Experience Without Qualities: Boredom and Modernity

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Stanford University Press, 2005 - Literary Criticism - 461 pages
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Although boredom appears to be a perennial feature of the human condition, it is linked to ways of experiencing time and thinking about human existence that are recognizably modern. By tracing the emergence and evolution of the modern discourse on boredom in French and German literary, philosophical, and sociological texts, Experience Without Qualities makes a contribution to the intellectual and cultural history of European modernity. In interpreting that discourse as the reflection of a specifically modern crisis of meaning, it contributes to the theorization of modernity and modern experience. And in bringing these historical and theoretical dimensions into conversation, it develops analytic strategies that are of broader application in interdisciplinary inquiry—for the methodological problems that arise in thinking about boredom as a phenomenon of both philosophical and more broadly cultural significance illuminate the constraints that confront any attempt to reflect historically on subjective experience in modernity.

  

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Contents

Ennui in Western Literature Boredom as Existential Malaise
33
Narrating Malaise
35
Ennui and Enlightenment
41
Ennui Literature and the Making of Western Man
46
The Philosophical Rhetoric of Experience
53
Boredom as Mimesis
55
The Normalization of Anomie Boredom as Sociological Symptom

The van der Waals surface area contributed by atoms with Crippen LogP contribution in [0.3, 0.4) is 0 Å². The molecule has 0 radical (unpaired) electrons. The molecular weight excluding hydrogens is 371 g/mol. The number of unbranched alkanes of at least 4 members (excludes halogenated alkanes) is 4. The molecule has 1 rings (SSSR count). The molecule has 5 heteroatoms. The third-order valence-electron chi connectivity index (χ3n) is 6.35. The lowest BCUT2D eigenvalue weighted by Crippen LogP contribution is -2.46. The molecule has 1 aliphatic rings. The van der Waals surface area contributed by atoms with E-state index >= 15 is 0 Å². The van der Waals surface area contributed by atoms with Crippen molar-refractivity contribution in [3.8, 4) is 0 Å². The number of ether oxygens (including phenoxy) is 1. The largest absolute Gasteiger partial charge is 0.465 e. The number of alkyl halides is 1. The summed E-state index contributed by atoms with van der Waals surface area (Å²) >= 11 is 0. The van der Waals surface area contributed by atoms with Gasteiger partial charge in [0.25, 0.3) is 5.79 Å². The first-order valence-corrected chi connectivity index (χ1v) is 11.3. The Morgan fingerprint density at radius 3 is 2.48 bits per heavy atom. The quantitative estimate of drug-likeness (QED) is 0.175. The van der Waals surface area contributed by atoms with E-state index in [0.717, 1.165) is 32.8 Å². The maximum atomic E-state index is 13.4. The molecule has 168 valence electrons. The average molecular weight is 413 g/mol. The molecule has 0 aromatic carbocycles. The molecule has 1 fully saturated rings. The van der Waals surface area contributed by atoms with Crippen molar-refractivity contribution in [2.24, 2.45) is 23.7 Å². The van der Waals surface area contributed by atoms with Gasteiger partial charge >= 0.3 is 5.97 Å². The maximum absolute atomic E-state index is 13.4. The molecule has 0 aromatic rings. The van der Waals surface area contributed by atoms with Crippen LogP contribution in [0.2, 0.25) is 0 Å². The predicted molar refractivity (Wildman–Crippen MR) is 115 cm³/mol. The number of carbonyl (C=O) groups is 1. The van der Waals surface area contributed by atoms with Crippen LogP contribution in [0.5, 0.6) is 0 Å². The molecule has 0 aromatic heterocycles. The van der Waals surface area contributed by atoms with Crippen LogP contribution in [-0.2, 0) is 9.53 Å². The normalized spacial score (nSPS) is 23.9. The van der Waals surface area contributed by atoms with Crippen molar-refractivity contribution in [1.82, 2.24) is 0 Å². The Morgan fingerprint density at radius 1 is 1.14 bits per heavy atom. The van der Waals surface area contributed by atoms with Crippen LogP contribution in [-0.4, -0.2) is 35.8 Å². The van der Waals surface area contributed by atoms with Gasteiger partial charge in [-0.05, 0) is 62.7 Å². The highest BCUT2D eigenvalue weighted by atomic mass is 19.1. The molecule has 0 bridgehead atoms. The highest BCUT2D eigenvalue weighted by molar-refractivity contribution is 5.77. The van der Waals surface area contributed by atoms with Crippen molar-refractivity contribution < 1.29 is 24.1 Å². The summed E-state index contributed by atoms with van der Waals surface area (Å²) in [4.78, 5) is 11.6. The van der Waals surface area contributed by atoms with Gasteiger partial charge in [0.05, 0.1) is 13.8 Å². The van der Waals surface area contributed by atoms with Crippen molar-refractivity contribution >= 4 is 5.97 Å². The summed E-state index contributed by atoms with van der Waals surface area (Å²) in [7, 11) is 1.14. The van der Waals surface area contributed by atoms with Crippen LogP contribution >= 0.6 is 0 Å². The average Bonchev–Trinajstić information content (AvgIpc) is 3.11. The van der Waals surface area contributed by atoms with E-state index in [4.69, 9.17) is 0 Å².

65
Subjective Malaise as an Object of Social Science
68
Georg Simmels Phenomenology of Modern Skepticism
249
Boredom and the Problem of Meaning in Modernity
256
The Forms of Subjective Experience in Modernity
264
Martin Heideggers Existential Grammar of Boredom
281
Boredom and the Search for Philosophical Renewal
285
The Emergence of the Problem of Boredom
289
Mood and the Rhetoric of Reflection
298
The Rhetoric of Mood and the Renewal of Philosophy
305

History Structure and Subjective Malaise
79
Work Leisure and Modern Subjectivity
87
The Modern Rhetoric of Reflection on Subjective Malaise
94
Boredom and the Modernization of Subjectivity
101
Etymology and the Modernization of Reflection on Subjective Malaise
107
Boredom Romanticism and the Temporality of Progress
120
Romanticism Skepticism and the Medicalization of Malaise
129
The Materialist Rhetoric of Reflection on Subjective Experience
140
Boredom as Negative Revelation
156
Disenchantment in the Capital of the Nineteenth Century
160
Boredom Literary Culture and the Democratization of Leisure
168
Boredom and the Crisis of Romantic SelfReflection
184
Language Irony and Artistic Transcendence
201
Baudelaire and the Experience of Modernity
214
Ennui as Vice and Fate
223
Spleen and Modernite
235
The Phenomenology of Boredom
312
Being without Qualities Robert Musil and the SelfOvercoming of Skepticism
334
Life as Experiment
344
Musils Historical Irony
353
The Man without Qualities as a Man of His Times
364
Musils Ironic Metaphorics of Modernity
369
The Attempt to Make History Possible
376
Boredom the Other Condition and the Return of History
386
Boredom and the Rhetoric of Reflection on Modernity
397
Discourse Temporality History
402
Boredom and the Modern Rhetoric of Reflection on Subjective Experience
407
Boredom and the Democratization of Skepticism in Modernity
412
Bibliography
423
Index
449
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About the author (2005)

Elizabeth S. Goodstein is Associate Professor in the Graduate Institute of the Liberal Arts at Emory Univers

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